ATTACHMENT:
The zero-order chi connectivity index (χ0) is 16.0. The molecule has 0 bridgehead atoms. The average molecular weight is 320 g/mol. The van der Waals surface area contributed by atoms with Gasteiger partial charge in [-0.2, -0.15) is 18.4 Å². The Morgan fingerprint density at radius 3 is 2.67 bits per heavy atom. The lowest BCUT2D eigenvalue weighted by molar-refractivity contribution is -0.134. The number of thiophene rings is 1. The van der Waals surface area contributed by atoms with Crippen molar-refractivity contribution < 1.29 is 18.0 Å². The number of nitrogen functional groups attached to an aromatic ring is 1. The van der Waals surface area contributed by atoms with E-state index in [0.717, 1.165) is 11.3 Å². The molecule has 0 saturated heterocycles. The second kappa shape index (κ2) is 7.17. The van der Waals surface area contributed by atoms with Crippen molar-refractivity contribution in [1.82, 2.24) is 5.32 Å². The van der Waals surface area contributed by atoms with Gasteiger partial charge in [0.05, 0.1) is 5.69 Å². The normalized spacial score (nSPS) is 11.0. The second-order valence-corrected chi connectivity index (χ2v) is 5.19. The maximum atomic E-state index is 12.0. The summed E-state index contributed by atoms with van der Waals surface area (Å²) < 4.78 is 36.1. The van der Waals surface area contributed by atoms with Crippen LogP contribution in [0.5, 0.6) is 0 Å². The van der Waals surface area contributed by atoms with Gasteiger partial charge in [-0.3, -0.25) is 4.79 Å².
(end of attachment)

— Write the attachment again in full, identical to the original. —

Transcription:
The zero-order chi connectivity index (χ0) is 16.0. The molecule has 0 bridgehead atoms. The average molecular weight is 320 g/mol. The van der Waals surface area contributed by atoms with Gasteiger partial charge in [-0.2, -0.15) is 18.4 Å². The Morgan fingerprint density at radius 3 is 2.67 bits per heavy atom. The lowest BCUT2D eigenvalue weighted by molar-refractivity contribution is -0.134. The number of thiophene rings is 1. The van der Waals surface area contributed by atoms with Crippen molar-refractivity contribution < 1.29 is 18.0 Å². The number of nitrogen functional groups attached to an aromatic ring is 1. The van der Waals surface area contributed by atoms with E-state index in [0.717, 1.165) is 11.3 Å². The molecule has 0 saturated heterocycles. The second kappa shape index (κ2) is 7.17. The van der Waals surface area contributed by atoms with Crippen molar-refractivity contribution in [1.82, 2.24) is 5.32 Å². The van der Waals surface area contributed by atoms with Gasteiger partial charge in [0.05, 0.1) is 5.69 Å². The normalized spacial score (nSPS) is 11.0. The second-order valence-corrected chi connectivity index (χ2v) is 5.19. The maximum atomic E-state index is 12.0. The summed E-state index contributed by atoms with van der Waals surface area (Å²) < 4.78 is 36.1. The van der Waals surface area contributed by atoms with Crippen LogP contribution in [0.5, 0.6) is 0 Å². The van der Waals surface area contributed by atoms with Gasteiger partial charge in [-0.3, -0.25) is 4.79 Å².